The Three-Body Problem is a fascinating novel, a real masterpiece of the genre, a challenging but compelling read.
Title: The Three-Body Problem
Author: Liu Cixin
Publisher: Tor Books, 2014
Translator: Ken Liu
Original language: Chinese Mandarin
Original title: 三體 (literal translation: Three Body)
China, the early years of Chairman Mao’s Cultural Revolution; physicist Ye Zhetai is lynched by an angry mob before his teenage daughter, Ye Wenjie. A few years later Ye Wenjie, who has graduated and moved to the countryside, is recruited to the Red Coast Base, a top secret military organisation created in order to establish first contact with aliens.
In the present, nanomaterials expert Wang Miao starts seeing, as if superimposed before his eyes, an ominous countdown. To what, he doesn’t know – but it stops when he interrupts his researches. Meanwhile, he starts being interested in a new, extremely complex full-immersion videogame called Three Body, in which he gets to play a character he decides to call Copernicus on a planet stuck between three suns, victim therefore of a physics issue called “The Three-Body Problem”. The aim of the game is to learn to predict when the planet will undergo a “stable era”, with a moderate climate suitable for human living.
The Three-Body Problem, published in serial form between 2006 and 2008 in Liu Cixin’s native China and translated into English in 2014, received the 2015 Hugo Award for best novel after having been nominated for the 2014 Nebula – the two most prestigious science fiction awards worldwide. It’s the first volume of the Remembrance of Earth’s Past trilogy, followed by The Dark Forest and Death’s End.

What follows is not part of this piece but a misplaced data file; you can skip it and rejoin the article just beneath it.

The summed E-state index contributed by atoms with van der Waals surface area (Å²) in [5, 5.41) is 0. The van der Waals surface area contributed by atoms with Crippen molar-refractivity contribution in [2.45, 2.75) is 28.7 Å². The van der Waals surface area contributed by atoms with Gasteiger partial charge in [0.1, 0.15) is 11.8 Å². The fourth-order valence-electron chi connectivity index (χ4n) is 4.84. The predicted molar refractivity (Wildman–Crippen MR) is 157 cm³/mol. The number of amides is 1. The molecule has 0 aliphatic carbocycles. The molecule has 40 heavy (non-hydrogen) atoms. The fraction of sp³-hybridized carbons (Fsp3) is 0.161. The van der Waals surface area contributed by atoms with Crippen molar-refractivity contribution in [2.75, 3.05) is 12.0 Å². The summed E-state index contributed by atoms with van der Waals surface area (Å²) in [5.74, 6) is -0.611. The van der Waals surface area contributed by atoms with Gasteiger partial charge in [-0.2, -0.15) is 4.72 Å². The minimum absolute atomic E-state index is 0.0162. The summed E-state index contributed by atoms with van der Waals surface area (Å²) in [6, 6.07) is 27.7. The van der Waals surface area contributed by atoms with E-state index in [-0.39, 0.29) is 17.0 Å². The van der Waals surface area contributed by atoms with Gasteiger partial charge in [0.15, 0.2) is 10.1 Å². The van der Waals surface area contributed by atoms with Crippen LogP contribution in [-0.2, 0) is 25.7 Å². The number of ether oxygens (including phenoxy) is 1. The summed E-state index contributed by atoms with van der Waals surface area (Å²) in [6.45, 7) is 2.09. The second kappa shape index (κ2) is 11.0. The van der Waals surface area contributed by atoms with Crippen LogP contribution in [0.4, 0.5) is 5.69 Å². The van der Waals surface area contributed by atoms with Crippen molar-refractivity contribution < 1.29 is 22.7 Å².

It is a very complex, “hard science fiction” novel, in a style that has been considered obsolete for decades now; but Liu Cixin has brought it back to relevance, acquiring along the way a few extremely passionate, high level supporters such as former US President Barack Obama and Italian astronaut Samantha Cristoforetti, who has gone on record mentioning it as one of her favourite works of fiction.
The translator, Ken Liu, himself an accomplished science fiction writer – one of his short stories was the first work of fiction to ever win the Hugo, the Nebula and the World Fantasy awards – did a tremendous job, clarifying to the reader all the nuances of Chinese life, both past and present, with a few well placed footnotes and, as he explains himself in an afterword, some minor additions to the text he agreed directly with the author.
The author’s work on the characters is not exactly in-depth, their development is not exactly superficial but definitely not profound as modern science fiction prefers; some may consider this as a result of the depersonalisation that characterised the Cultural Revolution.
In this, Liu Cixin can be compared to masters of the genre such as Isaac Asimov – a name who a lot of contemporary science fiction writers and critics tend to consider obsolete at least from this point of view. What drives The Three-Body Problem is exclusively the science, the story of what could happen in certain situations; of course there are characters whose opinions and reactions are key to the plot, some of which are incredibly interesting (my personal favourite is stubborn policeman Shi Qiang, known as Da Shi, “Big Shi”), but they are never the real focus of the story.
Despite (or because of) this, The Three-Body Problem is a fascinating novel, a real masterpiece of the genre, a challenging but compelling read; definitely not a light or easy book, but one that will reward the reader with a new point of view on several things.